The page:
The evidence tended to show that the electric company owned, used and maintained the pole, and the right of recovery against that company is based upon the insistence that'it was guilty of negligence “in maintaining the pole so near the track as to endanger the employees of the railroad company when in the discharge of their duty” as such employees. The doctrine thus insisted upon by the appellee is, plainly stated, that the owner of or the person entitled to the use of premises upon which the right of way Of a railroad company abuts cannot place on such premises any structure or object which, though within the limits of such premises and not within or overhanging the limits of the right of way, is so near to the edge of the right of way that persons engaged in conducting the operation of trains of the railroad company, in discharging such duties, may come in contact with such structure or object and be injured thereby. Or, stated otherwise, a railroad company, in constructing the road upon which to operate its trains, may locate its tracks upon its right of way on the theory that those who own or are entitled to use premises upon which the right of way of its road abuts, owe it as a duty of care to those who may be employed by the railroad company to operate its trains, to forbear from placing or maintaining any object or structure on their premises in such close proximity to the right of way of the railroad company that there will not be sufficient space outside and beyond the limits of the right of way which the employees of the railroad company may occupy while engaged in the discharge of their duties connected with the operation of the trains of the railroad company without being placed in danger of coming in contact with such object or structure, and that in pursuance of this theory the railroad company may lay the tracks of its road so near the margin of its right *467of way as that in operating trains its servants must go beyond the right of way and on the adjoining premises. The enforcement of such a doctrine would extend the practical and potential ownership of the railroad company beyond the boundary line of its right of way and to the premises of others, and to a corresponding extent would deprive the owner of the premises upon which the right of way abutted, of the use, and practically of the ownership, of a portion of his property. The doctrine needs but to be stated plainly to be at once rejected. Whether it would have been deemed negligent to erect the pole in the alley so near the tracks, at the time it was erected, the road being then in operation, without notice to the railroad company, does not arise for decision, as the pole had, to the knowledge of the railroad company, been in place in the alley for two years before the appellee was injured.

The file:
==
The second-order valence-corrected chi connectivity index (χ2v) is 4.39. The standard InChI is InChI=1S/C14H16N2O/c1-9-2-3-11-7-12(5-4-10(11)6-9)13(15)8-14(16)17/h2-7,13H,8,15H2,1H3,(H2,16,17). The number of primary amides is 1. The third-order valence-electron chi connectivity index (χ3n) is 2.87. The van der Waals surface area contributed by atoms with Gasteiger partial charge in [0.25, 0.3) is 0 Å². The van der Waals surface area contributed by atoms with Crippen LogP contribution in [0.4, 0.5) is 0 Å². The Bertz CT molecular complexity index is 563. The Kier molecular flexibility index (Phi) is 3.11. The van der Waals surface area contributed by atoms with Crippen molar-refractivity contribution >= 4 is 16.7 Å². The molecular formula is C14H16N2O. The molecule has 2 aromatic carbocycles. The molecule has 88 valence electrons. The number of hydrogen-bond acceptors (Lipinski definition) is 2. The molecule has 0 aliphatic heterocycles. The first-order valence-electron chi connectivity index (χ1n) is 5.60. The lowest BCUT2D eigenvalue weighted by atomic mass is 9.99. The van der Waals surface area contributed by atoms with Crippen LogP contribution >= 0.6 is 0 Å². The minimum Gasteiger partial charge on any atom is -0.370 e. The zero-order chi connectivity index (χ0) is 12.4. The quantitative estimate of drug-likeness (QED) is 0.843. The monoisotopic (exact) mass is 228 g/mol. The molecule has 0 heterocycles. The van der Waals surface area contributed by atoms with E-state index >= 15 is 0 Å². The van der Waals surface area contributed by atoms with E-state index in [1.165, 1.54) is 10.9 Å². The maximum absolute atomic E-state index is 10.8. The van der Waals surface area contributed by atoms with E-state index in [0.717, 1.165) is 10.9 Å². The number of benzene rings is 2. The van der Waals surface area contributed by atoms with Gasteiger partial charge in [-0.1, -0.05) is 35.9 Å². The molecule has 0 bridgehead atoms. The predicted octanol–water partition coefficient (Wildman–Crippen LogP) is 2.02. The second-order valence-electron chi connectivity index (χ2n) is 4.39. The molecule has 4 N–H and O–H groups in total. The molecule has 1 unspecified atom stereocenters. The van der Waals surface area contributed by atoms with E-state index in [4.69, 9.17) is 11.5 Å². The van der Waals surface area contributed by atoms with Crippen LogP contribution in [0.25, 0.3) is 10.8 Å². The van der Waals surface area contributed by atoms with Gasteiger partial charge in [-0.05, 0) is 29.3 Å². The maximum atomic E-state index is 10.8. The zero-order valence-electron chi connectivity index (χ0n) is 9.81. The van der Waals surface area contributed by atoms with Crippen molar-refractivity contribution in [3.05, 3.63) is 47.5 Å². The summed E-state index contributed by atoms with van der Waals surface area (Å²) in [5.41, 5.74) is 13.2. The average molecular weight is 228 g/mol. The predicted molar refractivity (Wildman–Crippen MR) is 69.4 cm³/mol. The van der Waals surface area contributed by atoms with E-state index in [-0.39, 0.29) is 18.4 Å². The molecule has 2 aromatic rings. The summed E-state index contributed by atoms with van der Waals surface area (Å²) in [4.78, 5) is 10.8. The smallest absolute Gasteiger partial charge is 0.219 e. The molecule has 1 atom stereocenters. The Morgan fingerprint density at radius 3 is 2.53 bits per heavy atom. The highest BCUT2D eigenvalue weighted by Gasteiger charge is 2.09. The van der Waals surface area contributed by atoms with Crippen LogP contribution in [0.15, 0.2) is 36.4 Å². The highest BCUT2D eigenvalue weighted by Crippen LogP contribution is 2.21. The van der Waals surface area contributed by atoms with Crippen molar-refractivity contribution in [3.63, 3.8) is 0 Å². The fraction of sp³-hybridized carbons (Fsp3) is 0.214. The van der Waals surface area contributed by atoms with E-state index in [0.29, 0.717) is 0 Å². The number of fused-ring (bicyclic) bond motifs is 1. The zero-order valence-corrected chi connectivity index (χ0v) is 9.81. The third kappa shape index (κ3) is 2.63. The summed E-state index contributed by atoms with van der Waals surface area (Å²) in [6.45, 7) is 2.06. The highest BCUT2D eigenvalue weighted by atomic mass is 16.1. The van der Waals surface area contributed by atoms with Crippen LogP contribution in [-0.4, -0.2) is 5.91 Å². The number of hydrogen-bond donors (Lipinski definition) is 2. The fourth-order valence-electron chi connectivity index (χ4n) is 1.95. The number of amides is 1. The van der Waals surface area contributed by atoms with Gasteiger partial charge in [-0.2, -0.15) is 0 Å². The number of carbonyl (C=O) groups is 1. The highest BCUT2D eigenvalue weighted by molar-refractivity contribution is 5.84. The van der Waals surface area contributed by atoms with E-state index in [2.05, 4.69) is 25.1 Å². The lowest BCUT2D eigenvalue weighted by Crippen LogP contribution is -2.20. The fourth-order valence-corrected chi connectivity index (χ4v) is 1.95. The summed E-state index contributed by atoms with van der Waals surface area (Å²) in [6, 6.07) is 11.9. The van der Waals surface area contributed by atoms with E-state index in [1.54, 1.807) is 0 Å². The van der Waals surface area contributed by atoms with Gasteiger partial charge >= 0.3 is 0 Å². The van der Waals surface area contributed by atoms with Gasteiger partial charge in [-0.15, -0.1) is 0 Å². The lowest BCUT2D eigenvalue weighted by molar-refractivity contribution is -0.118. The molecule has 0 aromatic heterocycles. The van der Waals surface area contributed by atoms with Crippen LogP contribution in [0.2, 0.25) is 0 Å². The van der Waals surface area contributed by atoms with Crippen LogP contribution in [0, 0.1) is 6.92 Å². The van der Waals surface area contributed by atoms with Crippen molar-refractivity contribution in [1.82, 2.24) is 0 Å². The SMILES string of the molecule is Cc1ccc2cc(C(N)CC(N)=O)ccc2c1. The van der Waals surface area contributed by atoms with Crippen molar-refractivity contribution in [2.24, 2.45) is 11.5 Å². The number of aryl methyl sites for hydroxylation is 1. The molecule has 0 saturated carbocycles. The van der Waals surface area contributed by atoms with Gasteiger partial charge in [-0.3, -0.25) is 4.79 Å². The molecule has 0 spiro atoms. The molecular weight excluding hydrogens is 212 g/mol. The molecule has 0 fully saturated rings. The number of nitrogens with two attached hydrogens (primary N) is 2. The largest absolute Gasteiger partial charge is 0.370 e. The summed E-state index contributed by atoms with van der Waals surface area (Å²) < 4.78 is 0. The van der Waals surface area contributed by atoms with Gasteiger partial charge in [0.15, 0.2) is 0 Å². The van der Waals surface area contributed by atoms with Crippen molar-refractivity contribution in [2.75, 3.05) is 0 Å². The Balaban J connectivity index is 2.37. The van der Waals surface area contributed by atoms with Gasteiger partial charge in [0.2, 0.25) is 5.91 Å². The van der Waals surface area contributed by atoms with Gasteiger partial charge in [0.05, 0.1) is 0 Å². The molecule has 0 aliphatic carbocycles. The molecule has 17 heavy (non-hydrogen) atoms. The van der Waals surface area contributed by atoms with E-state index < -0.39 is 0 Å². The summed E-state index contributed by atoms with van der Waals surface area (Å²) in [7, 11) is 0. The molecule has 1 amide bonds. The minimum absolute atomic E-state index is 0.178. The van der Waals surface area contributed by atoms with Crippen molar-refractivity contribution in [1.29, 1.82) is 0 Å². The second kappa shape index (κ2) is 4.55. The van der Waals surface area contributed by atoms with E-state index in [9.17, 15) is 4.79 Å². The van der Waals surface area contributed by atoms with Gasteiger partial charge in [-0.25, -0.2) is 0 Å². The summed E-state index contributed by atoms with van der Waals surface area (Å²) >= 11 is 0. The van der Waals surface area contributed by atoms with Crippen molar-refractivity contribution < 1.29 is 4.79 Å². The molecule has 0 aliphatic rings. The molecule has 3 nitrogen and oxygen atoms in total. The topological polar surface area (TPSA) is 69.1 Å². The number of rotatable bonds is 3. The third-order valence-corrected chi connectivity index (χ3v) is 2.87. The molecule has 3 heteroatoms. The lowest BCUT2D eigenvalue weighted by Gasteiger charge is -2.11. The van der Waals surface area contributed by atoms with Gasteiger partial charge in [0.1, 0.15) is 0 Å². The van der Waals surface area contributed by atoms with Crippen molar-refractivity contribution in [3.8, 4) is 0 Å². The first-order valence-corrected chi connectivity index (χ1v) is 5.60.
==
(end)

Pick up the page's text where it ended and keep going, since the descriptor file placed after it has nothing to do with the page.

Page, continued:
Counsel for the appellee, in their brief, state their insistence that the electric company and the railroad company were guilty of negligence as one point, and cite as in support of both propositions thereof a number of judicial decisions and i Thompson on Negligence, sections 1236 to 1239. In none of such citations do we find authority for the position that the electric company was guilty of negligence in maintaining a pole that was not upon and did not overhang the right of way of the railroad company. We cannot review all of the cases so cited by counsel. We will refer to those decided in our own State. In Chicago, Burlington and Quincy Railroad Co. v. Gregory, 58 Ill. 272, the railroad company was held guilty of negligence in permitting a “mail catcher” to stand on its right of way in such close proximity to its tracks as to be dangerous to those employed in operating its trains. In Chicago and Iowa Railroad Co. v. Russell, 91 Ill. 298, the railroad company was held liable for an injury which was occasioned by its negligence in operating its trains in too close proximity to a telegraph pole, by which the appellee was struck while climbing down the ladder of a *468car which the company was operating; and the negligence which was held actionable in Illinois Terminal Railroad Co. v. Thompson, 210 Ill. 226, was that of the railroad company in knowingly permitting a telegraph pole to remain for several years in dangerous proximity to its track. In Chicago and Alton Railroad Co. v. Stevens, 189 Ill. 226, the negligence for which recovery was allowed was that of the railroad company in knowingly operating its trains in close proximity to a coal chute.